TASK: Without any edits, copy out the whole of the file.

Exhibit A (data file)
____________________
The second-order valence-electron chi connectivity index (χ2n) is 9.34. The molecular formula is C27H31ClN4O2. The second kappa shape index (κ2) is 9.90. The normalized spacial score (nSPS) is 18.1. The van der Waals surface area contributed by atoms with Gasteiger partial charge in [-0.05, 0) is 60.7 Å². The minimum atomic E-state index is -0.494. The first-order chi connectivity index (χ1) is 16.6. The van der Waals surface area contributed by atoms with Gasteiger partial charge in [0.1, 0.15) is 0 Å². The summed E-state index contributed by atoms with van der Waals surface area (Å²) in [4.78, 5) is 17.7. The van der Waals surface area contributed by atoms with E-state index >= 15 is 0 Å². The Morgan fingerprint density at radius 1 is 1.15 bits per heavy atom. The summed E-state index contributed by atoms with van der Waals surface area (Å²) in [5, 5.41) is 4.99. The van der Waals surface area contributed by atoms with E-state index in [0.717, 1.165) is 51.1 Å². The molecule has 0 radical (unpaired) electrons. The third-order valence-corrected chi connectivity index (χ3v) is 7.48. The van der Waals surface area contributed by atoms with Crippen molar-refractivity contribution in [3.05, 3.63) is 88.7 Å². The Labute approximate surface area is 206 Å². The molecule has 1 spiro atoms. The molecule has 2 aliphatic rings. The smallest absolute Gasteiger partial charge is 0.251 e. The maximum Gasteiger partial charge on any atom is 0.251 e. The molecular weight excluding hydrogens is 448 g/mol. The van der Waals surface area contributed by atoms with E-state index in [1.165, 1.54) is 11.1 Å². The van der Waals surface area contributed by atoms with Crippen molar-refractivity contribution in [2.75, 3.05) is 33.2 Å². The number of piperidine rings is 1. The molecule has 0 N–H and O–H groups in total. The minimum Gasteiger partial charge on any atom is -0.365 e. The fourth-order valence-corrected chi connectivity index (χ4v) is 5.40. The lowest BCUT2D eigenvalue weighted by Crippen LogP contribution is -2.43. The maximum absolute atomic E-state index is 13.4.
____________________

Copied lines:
The second-order valence-electron chi connectivity index (χ2n) is 9.34. The molecular formula is C27H31ClN4O2. The second kappa shape index (κ2) is 9.90. The normalized spacial score (nSPS) is 18.1. The van der Waals surface area contributed by atoms with Gasteiger partial charge in [-0.05, 0) is 60.7 Å². The minimum atomic E-state index is -0.494. The first-order chi connectivity index (χ1) is 16.6. The van der Waals surface area contributed by atoms with Gasteiger partial charge in [0.1, 0.15) is 0 Å². The summed E-state index contributed by atoms with van der Waals surface area (Å²) in [4.78, 5) is 17.7. The van der Waals surface area contributed by atoms with E-state index >= 15 is 0 Å². The Morgan fingerprint density at radius 1 is 1.15 bits per heavy atom. The summed E-state index contributed by atoms with van der Waals surface area (Å²) in [5, 5.41) is 4.99. The van der Waals surface area contributed by atoms with E-state index in [0.717, 1.165) is 51.1 Å². The molecule has 0 radical (unpaired) electrons. The third-order valence-corrected chi connectivity index (χ3v) is 7.48. The van der Waals surface area contributed by atoms with Crippen molar-refractivity contribution in [3.05, 3.63) is 88.7 Å². The Labute approximate surface area is 206 Å². The molecule has 1 spiro atoms. The molecule has 2 aliphatic rings. The smallest absolute Gasteiger partial charge is 0.251 e. The maximum Gasteiger partial charge on any atom is 0.251 e. The molecular weight excluding hydrogens is 448 g/mol. The van der Waals surface area contributed by atoms with E-state index in [1.165, 1.54) is 11.1 Å². The van der Waals surface area contributed by atoms with Crippen molar-refractivity contribution in [2.75, 3.05) is 33.2 Å². The number of piperidine rings is 1. The molecule has 0 N–H and O–H groups in total. The minimum Gasteiger partial charge on any atom is -0.365 e. The fourth-order valence-corrected chi connectivity index (χ4v) is 5.40. The lowest BCUT2D eigenvalue weighted by Crippen LogP contribution is -2.43. The maximum absolute atomic E-state index is 13.4.